Given how much has changed during the COVID-19 pandemic, any approach to wealth planning needs to be multifaceted. People are considering, or potentially reconsidering, what values are attributed to the assets held in their families' portfolios and right now is the ideal time to step back and think about those plans for the future.
If you are a high-net-worth individual
(“HNWI”) in your 50s or 60s, you are
likely looking at the next phase of your life. Whether you are
operating a family business or are a sole operator, you may be
wondering what will happen to your business going forward. Will
there be an exit to an arm's-length party (i.e.: family
relationship, business relationship) via a future sale or is the
next generation going to take over the business? Now is the time to
start thinking about those big decisions if you have not already.
While many businesses are suffering as a result of the pandemic, it
is important to continue planning on building value going
1. Consider (or reconsider) an estate freeze.
One very simple way to preserve wealth for the next generation, as well as minimize your ultimate tax liability, is undertaking an estate freeze. Via a series of transactions, the current value of an individual's ownership in a business (or portfolio of assets) is “frozen” at the current value. There are several benefits to undertaking an estate freeze:
- The individual's tax liability in respect of the business (or other assets) on death is capped at today's value (any future appreciation in the value of the business/assets is passed on to the next generation and not subject to tax in the hands of the freezing individual).
- If the freeze is structured appropriately, where an active business is involved, you can access other family members' lifetime capital gains exemption on a future sale of the shares of the business, thereby minimizing the overall taxes paid on an ultimate sale.
- The “frozen” shares that the individual receives in the estate freeze can provide a source of annual income, while further minimizing tax on death.This is accomplished through annual redemptions of the frozen shares held by the freezor.
We have identified three categories of individuals that fall within the estate freeze planning spectrum:
- Those who have already implemented an estate freeze of their business/assets;
- Those who have been considering an estate freeze but have not yet implemented one; and
- Those who have not yet considered an estate freeze.
We have been faced with an unprecedented time in our lives with the COVID-19 pandemic. It is prudent, now more than ever, to consider the current value of your business and your plans for the future. If anything, this pandemic has made us reflect on our health and mortality, reminding us once again, of two fundamental truths – death and taxes.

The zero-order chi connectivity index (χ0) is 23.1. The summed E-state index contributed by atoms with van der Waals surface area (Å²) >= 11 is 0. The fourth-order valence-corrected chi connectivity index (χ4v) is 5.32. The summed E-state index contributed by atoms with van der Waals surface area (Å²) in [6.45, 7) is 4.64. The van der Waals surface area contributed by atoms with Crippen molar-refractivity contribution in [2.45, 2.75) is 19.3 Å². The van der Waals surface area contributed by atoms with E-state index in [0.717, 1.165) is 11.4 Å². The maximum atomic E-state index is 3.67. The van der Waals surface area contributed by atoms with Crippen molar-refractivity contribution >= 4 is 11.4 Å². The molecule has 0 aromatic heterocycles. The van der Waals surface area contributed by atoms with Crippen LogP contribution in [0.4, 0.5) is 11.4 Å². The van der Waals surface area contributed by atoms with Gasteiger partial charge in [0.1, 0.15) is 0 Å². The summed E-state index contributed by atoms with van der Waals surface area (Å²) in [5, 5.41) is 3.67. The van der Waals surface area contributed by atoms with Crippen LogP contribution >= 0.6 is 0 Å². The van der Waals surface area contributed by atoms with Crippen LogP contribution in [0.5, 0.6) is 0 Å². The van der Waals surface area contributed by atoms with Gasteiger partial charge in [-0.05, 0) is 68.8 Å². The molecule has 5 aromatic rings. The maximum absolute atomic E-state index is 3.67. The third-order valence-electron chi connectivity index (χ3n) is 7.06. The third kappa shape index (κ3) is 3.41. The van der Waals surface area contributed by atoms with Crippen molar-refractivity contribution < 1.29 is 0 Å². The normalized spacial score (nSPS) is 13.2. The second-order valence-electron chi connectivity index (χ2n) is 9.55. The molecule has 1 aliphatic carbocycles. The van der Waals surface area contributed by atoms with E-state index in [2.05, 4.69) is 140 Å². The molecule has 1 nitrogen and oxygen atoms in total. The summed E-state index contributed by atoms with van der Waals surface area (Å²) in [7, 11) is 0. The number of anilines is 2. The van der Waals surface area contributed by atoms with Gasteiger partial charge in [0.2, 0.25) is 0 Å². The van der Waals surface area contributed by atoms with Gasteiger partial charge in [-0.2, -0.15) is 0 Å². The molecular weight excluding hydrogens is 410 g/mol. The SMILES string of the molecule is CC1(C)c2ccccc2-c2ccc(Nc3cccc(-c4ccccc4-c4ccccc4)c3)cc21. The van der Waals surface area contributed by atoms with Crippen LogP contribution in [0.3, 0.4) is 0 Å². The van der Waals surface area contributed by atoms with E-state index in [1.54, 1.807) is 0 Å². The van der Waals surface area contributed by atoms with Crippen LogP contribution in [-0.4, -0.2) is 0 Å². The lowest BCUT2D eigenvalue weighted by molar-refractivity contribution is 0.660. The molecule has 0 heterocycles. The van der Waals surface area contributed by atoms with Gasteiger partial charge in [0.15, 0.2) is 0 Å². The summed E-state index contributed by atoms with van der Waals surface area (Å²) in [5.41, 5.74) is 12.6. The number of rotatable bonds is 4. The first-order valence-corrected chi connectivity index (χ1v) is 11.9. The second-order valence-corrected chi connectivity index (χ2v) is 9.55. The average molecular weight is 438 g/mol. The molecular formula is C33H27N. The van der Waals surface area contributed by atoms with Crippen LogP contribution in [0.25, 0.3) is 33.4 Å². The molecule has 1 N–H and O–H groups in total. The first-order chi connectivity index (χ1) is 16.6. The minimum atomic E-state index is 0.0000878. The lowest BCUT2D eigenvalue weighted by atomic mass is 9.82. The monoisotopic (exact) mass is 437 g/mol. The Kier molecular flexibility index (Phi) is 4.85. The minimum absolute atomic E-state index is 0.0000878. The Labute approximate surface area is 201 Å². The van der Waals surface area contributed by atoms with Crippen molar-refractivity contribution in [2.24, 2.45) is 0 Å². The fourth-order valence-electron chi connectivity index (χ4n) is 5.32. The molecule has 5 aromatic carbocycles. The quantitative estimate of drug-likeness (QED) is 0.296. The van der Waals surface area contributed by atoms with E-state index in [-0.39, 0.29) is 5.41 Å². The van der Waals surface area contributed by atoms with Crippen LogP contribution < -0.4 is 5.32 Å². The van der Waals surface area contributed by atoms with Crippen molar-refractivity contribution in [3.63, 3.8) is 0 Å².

Given the lockdowns around the world, business values, and asset values in general are likely significantly depressed at this time. Although you may see a decline in your business value as a negative aspect, it does present an ideal opportunity for tax planning. If you were putting off that estate freeze, now may be the best time to revisit and implement.
When you die, you are deemed to dispose of your assets at their fair market value. If you freeze at today's value, you are essentially capping the tax that will ultimately be paid on death. Assuming that values are significantly lower at this time, it may be prudent to undertake an estate freeze, thereby minimizing the amount of tax that your estate will pay on your death; therefore, preserving more wealth for the next generation. The economy will eventually improve, and values will inevitably increase in the future, so it makes sense to freeze now and take advantage of lower current values in meeting your estate and tax planning objectives.
Thawing and Refreezing Existing Estate Freezes
For those who have implemented an estate freeze in the past, now is a good time to revisit your business value. Has there been a meaningful decline in the value as compared to the freeze value? If the answer is yes, then you should consider whether it makes sense to "thaw" your existing freeze and refreeze at the lower valuation. If you do nothing, you will miss the opportunity to reduce the freeze value and your ultimate deemed disposition tax on death.
Three years ago, Mary implement an estate freeze of her business when the value was $5 million. Mary exchanged her common shares of the business for frozen preference shares with a fixed value of $5 million, and the new common shares were issued to a newly established family trust, the beneficiaries of which are her two adult children. Given the current circumstances, Mary's business value has dropped to $3 million. Mary should consider a thaw and refreeze of her business because of the drop in value. This refreeze may be undertaken relatively simply by reorganizing the preference shares of business owned by Mary. The refreeze would effectively have Mary exchanging her existing preference shares with a fixed value of $5 million to newly issued preference shares with a fixed value of $3 million. By refreezing, Mary reduces the face value of her shares by $2 million, which may directly translate to a deferral of deemed disposition tax of about $540,000 if the value of the business increases to $5 million or more by the time Mary passes. The $2 million of future appreciation has effectively been transferred from Mary to the family trust (and ultimately her two children).
Have You Been Considering a Freeze but Are Hesitating?
If you have been considering undertaking an estate freeze of your business, but have been putting if off for whatever reason, now is an ideal time to make it happen.As discussed above, given that business values have declined, implementing a freeze now will meet your estate planning objectives, while minimizing your estate taxes and preserving wealth for your family.
Take advantage of the current conditions with tax-saving measures to provide some financial security and future certainty for your family.